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Swearing at work: the mixed outcomes of profanity

Yehuda Baruch (School of Management, University of Southampton, Southampton, UK)
Rea Prouska (London South Bank University School of Business, London, UK)
Ariane Ollier-Malaterre (Université du Québec à Montréal (UQAM), Montréal, Canada)
Jennifer Bunk (West Chester University, West Chester, Pennsylvania, USA)

Journal of Managerial Psychology

ISSN: 0268-3946

Article publication date: 13 March 2017




The purpose of this paper is to explore the use and misuse of swearing in the workplace.


Using a qualitative methodology, the authors interviewed 52 lawyers, medical doctors and business executives in the UK, France and the USA.


In contrast to much of the incivility and social norms literatures, the authors find that male and female business executives, lawyers and doctors of all ages admit to swearing. Further, swearing can lead to positive outcomes at the individual, interpersonal and group levels, including stress-relief, communication-enrichment and socialization-enhancement.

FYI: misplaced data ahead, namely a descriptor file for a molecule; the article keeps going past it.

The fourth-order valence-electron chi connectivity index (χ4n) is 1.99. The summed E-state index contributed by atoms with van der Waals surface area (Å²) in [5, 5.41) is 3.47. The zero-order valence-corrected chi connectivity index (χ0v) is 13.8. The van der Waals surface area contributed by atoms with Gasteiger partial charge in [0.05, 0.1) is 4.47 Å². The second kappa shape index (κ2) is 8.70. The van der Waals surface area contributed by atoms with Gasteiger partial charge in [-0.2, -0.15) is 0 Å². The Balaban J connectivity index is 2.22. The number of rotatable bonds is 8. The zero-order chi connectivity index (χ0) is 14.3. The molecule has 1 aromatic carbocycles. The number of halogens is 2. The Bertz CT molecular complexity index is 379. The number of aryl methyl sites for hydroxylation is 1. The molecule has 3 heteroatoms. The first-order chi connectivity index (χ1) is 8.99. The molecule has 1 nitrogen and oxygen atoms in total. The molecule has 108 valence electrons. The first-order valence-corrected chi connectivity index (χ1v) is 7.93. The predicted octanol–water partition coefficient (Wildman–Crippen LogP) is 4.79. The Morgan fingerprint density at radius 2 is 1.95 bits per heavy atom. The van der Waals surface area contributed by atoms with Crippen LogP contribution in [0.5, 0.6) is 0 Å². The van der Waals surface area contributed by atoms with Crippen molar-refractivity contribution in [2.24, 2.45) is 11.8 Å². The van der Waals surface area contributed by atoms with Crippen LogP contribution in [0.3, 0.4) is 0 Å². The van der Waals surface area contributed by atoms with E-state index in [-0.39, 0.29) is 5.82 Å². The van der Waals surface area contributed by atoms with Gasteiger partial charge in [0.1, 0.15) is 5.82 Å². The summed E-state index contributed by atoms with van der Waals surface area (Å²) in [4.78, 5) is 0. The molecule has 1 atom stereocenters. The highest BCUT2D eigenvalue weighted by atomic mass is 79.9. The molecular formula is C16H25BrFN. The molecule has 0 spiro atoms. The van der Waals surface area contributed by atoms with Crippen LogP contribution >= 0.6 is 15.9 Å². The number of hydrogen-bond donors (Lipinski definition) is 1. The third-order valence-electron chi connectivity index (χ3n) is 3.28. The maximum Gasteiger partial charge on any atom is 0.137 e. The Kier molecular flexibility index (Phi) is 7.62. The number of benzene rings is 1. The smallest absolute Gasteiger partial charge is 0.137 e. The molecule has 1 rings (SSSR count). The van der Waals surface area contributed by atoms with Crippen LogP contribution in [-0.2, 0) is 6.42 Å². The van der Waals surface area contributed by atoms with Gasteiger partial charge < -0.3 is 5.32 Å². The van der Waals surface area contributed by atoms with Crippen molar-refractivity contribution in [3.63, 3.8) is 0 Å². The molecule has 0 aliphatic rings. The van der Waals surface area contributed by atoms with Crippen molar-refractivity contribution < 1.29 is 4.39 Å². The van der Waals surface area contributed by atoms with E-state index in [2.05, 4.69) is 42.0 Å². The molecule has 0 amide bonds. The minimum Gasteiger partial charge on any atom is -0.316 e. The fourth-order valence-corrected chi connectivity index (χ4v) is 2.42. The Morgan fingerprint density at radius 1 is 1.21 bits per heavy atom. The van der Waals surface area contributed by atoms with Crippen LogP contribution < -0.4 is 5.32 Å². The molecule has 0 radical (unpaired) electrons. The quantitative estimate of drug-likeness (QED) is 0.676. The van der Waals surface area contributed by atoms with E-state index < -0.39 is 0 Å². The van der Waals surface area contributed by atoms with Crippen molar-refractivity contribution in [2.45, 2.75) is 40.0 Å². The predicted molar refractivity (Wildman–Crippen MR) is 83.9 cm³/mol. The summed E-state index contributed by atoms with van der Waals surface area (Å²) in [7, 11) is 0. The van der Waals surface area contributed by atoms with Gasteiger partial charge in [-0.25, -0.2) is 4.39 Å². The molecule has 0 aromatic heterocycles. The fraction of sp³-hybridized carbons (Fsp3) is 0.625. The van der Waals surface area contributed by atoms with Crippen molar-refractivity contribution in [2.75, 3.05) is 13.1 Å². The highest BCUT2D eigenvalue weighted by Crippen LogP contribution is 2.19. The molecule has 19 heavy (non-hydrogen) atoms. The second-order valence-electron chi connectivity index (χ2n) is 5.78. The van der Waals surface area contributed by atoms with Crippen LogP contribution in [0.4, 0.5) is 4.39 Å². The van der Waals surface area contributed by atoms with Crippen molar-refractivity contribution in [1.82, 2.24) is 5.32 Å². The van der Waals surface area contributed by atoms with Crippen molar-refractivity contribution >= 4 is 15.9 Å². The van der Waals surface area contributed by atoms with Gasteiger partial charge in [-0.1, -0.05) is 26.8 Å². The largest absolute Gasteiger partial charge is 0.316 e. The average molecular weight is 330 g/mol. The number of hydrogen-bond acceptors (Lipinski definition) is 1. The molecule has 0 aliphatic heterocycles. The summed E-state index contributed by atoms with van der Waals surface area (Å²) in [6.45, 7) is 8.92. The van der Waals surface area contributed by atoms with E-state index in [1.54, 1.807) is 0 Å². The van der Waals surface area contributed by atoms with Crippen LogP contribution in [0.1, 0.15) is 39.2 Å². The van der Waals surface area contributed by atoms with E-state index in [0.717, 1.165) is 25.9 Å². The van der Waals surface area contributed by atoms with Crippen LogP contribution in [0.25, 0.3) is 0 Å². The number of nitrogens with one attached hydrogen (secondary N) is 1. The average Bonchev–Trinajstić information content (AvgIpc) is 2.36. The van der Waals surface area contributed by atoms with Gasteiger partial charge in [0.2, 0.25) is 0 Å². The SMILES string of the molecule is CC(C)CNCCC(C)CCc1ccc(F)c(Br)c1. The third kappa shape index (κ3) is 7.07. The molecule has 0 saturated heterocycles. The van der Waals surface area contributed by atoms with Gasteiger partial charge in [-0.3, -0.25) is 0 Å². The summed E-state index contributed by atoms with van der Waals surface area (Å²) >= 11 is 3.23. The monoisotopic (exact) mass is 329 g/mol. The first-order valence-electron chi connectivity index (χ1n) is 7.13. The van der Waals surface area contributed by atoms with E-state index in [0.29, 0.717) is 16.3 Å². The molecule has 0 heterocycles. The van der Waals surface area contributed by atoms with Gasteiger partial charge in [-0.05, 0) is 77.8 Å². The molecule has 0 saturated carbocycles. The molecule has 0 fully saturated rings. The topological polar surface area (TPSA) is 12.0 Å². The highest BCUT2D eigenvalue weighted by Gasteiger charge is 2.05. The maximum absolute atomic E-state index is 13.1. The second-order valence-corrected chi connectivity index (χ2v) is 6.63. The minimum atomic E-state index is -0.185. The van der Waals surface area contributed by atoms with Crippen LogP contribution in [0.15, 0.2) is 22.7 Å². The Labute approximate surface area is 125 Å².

Research limitations/implications

An implication for future scholarship is that “thinking out of the box” when exploring emotion-related issues can lead to new insights.

Practical implications

Practical implications include reconsidering and tolerating incivility under certain conditions.


The authors identified a case in which a negative phenomenon reveals counter-intuitive yet insightful results.



Baruch, Y., Prouska, R., Ollier-Malaterre, A. and Bunk, J. (2017), "Swearing at work: the mixed outcomes of profanity", Journal of Managerial Psychology, Vol. 32 No. 2, pp. 149-162.



Emerald Publishing Limited

Copyright © 2017, Emerald Publishing Limited

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